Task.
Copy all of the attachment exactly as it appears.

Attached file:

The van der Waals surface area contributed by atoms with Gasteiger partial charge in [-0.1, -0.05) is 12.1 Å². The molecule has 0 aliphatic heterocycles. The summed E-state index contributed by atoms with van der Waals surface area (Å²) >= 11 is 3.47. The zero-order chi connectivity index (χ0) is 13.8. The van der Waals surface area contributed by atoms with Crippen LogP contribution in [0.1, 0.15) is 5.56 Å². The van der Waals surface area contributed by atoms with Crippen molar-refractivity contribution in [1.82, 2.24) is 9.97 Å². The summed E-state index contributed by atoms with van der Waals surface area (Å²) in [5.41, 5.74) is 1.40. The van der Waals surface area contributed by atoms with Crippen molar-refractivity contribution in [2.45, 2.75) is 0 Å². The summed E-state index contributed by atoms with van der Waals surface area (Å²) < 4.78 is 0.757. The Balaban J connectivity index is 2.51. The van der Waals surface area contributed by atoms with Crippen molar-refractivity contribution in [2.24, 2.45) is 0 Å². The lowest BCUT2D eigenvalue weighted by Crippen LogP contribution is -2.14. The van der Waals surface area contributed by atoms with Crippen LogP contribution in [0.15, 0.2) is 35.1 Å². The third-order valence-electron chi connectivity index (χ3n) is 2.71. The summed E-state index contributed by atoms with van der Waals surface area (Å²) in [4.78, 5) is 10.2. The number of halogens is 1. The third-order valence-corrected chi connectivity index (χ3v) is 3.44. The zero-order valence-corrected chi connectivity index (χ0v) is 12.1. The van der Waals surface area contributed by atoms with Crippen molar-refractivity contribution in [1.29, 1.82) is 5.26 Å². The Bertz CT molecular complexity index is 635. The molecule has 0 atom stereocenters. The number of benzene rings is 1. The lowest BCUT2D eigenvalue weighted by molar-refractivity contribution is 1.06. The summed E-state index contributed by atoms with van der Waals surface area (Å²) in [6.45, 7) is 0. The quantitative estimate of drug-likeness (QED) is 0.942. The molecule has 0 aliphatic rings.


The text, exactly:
The van der Waals surface area contributed by atoms with Gasteiger partial charge in [-0.1, -0.05) is 12.1 Å². The molecule has 0 aliphatic heterocycles. The summed E-state index contributed by atoms with van der Waals surface area (Å²) >= 11 is 3.47. The zero-order chi connectivity index (χ0) is 13.8. The van der Waals surface area contributed by atoms with Crippen LogP contribution in [0.1, 0.15) is 5.56 Å². The van der Waals surface area contributed by atoms with Crippen molar-refractivity contribution in [1.82, 2.24) is 9.97 Å². The summed E-state index contributed by atoms with van der Waals surface area (Å²) in [5.41, 5.74) is 1.40. The van der Waals surface area contributed by atoms with Crippen molar-refractivity contribution in [2.45, 2.75) is 0 Å². The summed E-state index contributed by atoms with van der Waals surface area (Å²) < 4.78 is 0.757. The Balaban J connectivity index is 2.51. The van der Waals surface area contributed by atoms with Crippen molar-refractivity contribution in [2.24, 2.45) is 0 Å². The lowest BCUT2D eigenvalue weighted by Crippen LogP contribution is -2.14. The van der Waals surface area contributed by atoms with Crippen LogP contribution in [0.15, 0.2) is 35.1 Å². The third-order valence-electron chi connectivity index (χ3n) is 2.71. The summed E-state index contributed by atoms with van der Waals surface area (Å²) in [4.78, 5) is 10.2. The number of halogens is 1. The third-order valence-corrected chi connectivity index (χ3v) is 3.44. The zero-order valence-corrected chi connectivity index (χ0v) is 12.1. The van der Waals surface area contributed by atoms with Crippen molar-refractivity contribution in [1.29, 1.82) is 5.26 Å². The Bertz CT molecular complexity index is 635. The molecule has 0 atom stereocenters. The number of benzene rings is 1. The lowest BCUT2D eigenvalue weighted by molar-refractivity contribution is 1.06. The summed E-state index contributed by atoms with van der Waals surface area (Å²) in [6.45, 7) is 0. The quantitative estimate of drug-likeness (QED) is 0.942. The molecule has 0 aliphatic rings.